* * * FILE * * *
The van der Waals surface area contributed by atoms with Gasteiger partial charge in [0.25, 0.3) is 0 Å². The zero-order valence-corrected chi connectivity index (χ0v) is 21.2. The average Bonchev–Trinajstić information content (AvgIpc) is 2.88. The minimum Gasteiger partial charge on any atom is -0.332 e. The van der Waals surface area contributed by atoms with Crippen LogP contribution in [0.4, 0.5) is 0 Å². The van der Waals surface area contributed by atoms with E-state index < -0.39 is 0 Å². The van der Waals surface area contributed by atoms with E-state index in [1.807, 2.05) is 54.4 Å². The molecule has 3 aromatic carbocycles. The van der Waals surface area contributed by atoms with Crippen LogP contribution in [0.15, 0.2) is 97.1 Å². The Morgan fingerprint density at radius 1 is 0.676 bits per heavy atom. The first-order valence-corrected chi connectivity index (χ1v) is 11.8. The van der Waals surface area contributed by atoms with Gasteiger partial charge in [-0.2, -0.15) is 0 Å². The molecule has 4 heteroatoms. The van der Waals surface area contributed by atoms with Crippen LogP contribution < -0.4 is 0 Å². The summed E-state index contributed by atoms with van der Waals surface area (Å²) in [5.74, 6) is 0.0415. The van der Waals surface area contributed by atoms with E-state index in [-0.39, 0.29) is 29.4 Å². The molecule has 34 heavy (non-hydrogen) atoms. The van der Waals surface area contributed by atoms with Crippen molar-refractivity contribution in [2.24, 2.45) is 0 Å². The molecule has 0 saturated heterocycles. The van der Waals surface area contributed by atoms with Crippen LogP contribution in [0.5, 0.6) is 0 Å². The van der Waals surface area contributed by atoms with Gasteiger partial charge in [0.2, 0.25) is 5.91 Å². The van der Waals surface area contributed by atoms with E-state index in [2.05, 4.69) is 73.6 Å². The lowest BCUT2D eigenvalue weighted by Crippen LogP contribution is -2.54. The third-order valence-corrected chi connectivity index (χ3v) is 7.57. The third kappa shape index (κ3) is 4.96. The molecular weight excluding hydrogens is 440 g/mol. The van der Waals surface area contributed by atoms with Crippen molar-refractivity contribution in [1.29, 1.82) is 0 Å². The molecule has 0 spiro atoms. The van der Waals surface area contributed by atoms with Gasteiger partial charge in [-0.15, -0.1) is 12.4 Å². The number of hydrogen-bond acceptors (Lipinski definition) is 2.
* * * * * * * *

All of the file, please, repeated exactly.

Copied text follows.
The van der Waals surface area contributed by atoms with Gasteiger partial charge in [0.25, 0.3) is 0 Å². The zero-order valence-corrected chi connectivity index (χ0v) is 21.2. The average Bonchev–Trinajstić information content (AvgIpc) is 2.88. The minimum Gasteiger partial charge on any atom is -0.332 e. The van der Waals surface area contributed by atoms with Crippen LogP contribution in [0.4, 0.5) is 0 Å². The van der Waals surface area contributed by atoms with E-state index < -0.39 is 0 Å². The van der Waals surface area contributed by atoms with E-state index in [1.807, 2.05) is 54.4 Å². The molecule has 3 aromatic carbocycles. The van der Waals surface area contributed by atoms with Crippen LogP contribution in [0.15, 0.2) is 97.1 Å². The Morgan fingerprint density at radius 1 is 0.676 bits per heavy atom. The first-order valence-corrected chi connectivity index (χ1v) is 11.8. The van der Waals surface area contributed by atoms with Gasteiger partial charge in [-0.2, -0.15) is 0 Å². The molecule has 4 heteroatoms. The van der Waals surface area contributed by atoms with Crippen LogP contribution < -0.4 is 0 Å². The summed E-state index contributed by atoms with van der Waals surface area (Å²) in [5.74, 6) is 0.0415. The van der Waals surface area contributed by atoms with E-state index in [-0.39, 0.29) is 29.4 Å². The molecule has 34 heavy (non-hydrogen) atoms. The van der Waals surface area contributed by atoms with Crippen molar-refractivity contribution in [2.24, 2.45) is 0 Å². The molecule has 0 saturated heterocycles. The van der Waals surface area contributed by atoms with Crippen LogP contribution in [0.5, 0.6) is 0 Å². The van der Waals surface area contributed by atoms with Gasteiger partial charge in [0.2, 0.25) is 5.91 Å². The van der Waals surface area contributed by atoms with E-state index in [2.05, 4.69) is 73.6 Å². The lowest BCUT2D eigenvalue weighted by Crippen LogP contribution is -2.54. The third-order valence-corrected chi connectivity index (χ3v) is 7.57. The third kappa shape index (κ3) is 4.96. The molecular weight excluding hydrogens is 440 g/mol. The van der Waals surface area contributed by atoms with Crippen molar-refractivity contribution in [1.29, 1.82) is 0 Å². The molecule has 0 spiro atoms. The van der Waals surface area contributed by atoms with Gasteiger partial charge in [-0.15, -0.1) is 12.4 Å². The number of hydrogen-bond acceptors (Lipinski definition) is 2.